In this post, i am revisiting a an essay critiquing an old ‘important book’ from 1961. The warnings in this essay about conceptualizing musical culture, I think, are still relevant today.
[Youngerman, S. (1974). Curt Sachs and his heritage: A critical review of World History of the Dance with a survey of recent studies that perpetuate his ideas. Dance Research Journal, 6(2), 6-19.]
I was recommended a read of Curt Sachs’s Wellsprings of Music a couple of months ago by someone who read it 40 years ago, and remembered it to be interesting, forgetting the environment of discourse surrounding musical-cultural discourse then was completely different from the things we now have come to understand. In an essay, Suzanne Youngerman disseminates (read rips apart) Curt Sach’s approaches in a succinct, wonderful manner. I want to look at some key points from that essay especially with respect to the treatment of music in increasingly computational methods. Youngerman issues warnings for writing about musical cultures in this essay. A lot of the analysis from Sach’s book itself is overtly racially motivated, as seemed to be the theme of the time. Youngerman also brings to light the construction of Sachs’s discourse parallelly with Lomax’s. Our methods to understand ‘musical cultures’ and aesthesis may have changed a lot from the times of cantometrics, but do these changed methods achieve a movement far enough away from the time of eugenics and social darwinism? I think some of this critique can be applied to discrimination-type analyses in today’s music-information related studies.
Youngerman warns: There is one other unfortunate consequence of this study. Lomax
refers to the clusters he uncovers as representing “human subspeciation” (ibid.:232). Whether it was his intention or not, the use of this terminology feeds into racial interpretations of history.
Some fallacies she names:
1. the belief that synchronic data can be used to formulate diachronic theory.
<synchronic: as it exists in one point of time
diachronic: as has evolved over time>
Linearization of historical art-narratives are to a large extent make them sound ‘science-like’ as if creative or cultural production is derived from overt citation, and only one logical pathway survived; although it is as true of evolution as it is of cultural development, that what survives is utterly and completely random.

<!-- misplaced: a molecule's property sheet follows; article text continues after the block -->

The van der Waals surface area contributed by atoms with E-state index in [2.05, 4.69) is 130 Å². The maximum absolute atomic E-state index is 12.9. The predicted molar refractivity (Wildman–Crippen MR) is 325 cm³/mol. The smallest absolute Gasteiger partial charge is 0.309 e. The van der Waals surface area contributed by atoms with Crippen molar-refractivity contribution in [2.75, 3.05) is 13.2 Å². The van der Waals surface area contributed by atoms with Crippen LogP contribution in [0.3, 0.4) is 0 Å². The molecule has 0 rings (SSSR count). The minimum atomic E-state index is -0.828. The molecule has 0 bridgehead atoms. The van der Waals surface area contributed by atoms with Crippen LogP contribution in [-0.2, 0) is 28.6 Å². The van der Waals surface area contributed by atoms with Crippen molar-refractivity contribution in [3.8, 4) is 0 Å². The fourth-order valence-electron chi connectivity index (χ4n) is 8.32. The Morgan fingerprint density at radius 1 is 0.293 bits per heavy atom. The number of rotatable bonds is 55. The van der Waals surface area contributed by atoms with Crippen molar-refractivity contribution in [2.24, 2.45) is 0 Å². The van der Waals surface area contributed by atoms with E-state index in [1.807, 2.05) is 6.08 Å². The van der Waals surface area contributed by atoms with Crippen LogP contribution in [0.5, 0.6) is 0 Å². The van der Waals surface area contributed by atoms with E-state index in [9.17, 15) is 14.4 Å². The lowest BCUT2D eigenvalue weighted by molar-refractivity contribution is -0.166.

Third-hand, fourth-hand annotated sources, very broad categories, cultural anachronism are features of computer systems now. Historical treatment of ‘other’ musical cultures is something that most systems spend absolutely no time on, resulting in a lot of glossing over of time periods for all except the western canon.
2. the fallacy of reliance on migration as the explanation for cultural change.
3. the false conceptualization of history as the interaction of a few traditions.
4. the tendency to ignore or to explain away contradictions in lofty theory
(treating data as noise)
Some of this analysis and critique is even more sensitive in today’s time when data paucity on the surface doesn’t appear as a problem, but it actually is.
5. the use of dubious sources of data
Especially when dipping into ‘other cultures’, it is even more vital to ask: WHO in this faraway country is collating data? What are their politics? Do they come from power? In which case are you helping amplify the power discourses that harm many, again, this time with data?
6. the perpetuation of a static conception of culture based on the correlation,
commonly known as correlation is not causation
even neural network based co-occurrence should not be confused with causation, especially when digitally explaining-away cultural practice.
7. poetic obfuscation
We cannot use poetics to cloud analysis when it suits us.
I think this is a handy summary of what to not think when talking about musical ‘culture’ (or even genre).